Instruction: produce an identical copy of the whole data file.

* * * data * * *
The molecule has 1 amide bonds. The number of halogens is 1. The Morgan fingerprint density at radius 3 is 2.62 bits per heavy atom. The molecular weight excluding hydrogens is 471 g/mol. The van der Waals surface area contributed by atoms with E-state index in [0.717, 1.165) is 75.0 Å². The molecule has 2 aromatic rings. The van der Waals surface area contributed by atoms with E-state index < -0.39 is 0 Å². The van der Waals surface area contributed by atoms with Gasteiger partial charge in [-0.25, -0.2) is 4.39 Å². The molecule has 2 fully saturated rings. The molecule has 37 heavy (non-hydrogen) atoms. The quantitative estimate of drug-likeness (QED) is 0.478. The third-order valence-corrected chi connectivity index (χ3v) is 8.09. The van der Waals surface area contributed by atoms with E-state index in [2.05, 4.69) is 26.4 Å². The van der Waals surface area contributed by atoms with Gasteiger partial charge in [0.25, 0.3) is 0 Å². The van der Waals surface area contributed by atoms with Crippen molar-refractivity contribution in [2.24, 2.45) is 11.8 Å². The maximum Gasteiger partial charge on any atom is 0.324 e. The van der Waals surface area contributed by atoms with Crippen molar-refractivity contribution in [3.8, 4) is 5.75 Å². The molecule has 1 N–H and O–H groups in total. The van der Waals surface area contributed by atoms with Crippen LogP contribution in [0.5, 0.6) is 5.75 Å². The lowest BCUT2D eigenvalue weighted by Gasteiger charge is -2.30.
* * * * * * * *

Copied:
The molecule has 1 amide bonds. The number of halogens is 1. The Morgan fingerprint density at radius 3 is 2.62 bits per heavy atom. The molecular weight excluding hydrogens is 471 g/mol. The van der Waals surface area contributed by atoms with E-state index in [0.717, 1.165) is 75.0 Å². The molecule has 2 aromatic rings. The van der Waals surface area contributed by atoms with E-state index < -0.39 is 0 Å². The van der Waals surface area contributed by atoms with Gasteiger partial charge in [-0.25, -0.2) is 4.39 Å². The molecule has 2 fully saturated rings. The molecule has 37 heavy (non-hydrogen) atoms. The quantitative estimate of drug-likeness (QED) is 0.478. The third-order valence-corrected chi connectivity index (χ3v) is 8.09. The van der Waals surface area contributed by atoms with E-state index in [2.05, 4.69) is 26.4 Å². The van der Waals surface area contributed by atoms with Gasteiger partial charge in [0.25, 0.3) is 0 Å². The van der Waals surface area contributed by atoms with Crippen molar-refractivity contribution in [2.24, 2.45) is 11.8 Å². The maximum Gasteiger partial charge on any atom is 0.324 e. The van der Waals surface area contributed by atoms with Crippen molar-refractivity contribution in [3.8, 4) is 5.75 Å². The molecule has 1 N–H and O–H groups in total. The van der Waals surface area contributed by atoms with Crippen LogP contribution in [0.5, 0.6) is 5.75 Å². The lowest BCUT2D eigenvalue weighted by Gasteiger charge is -2.30.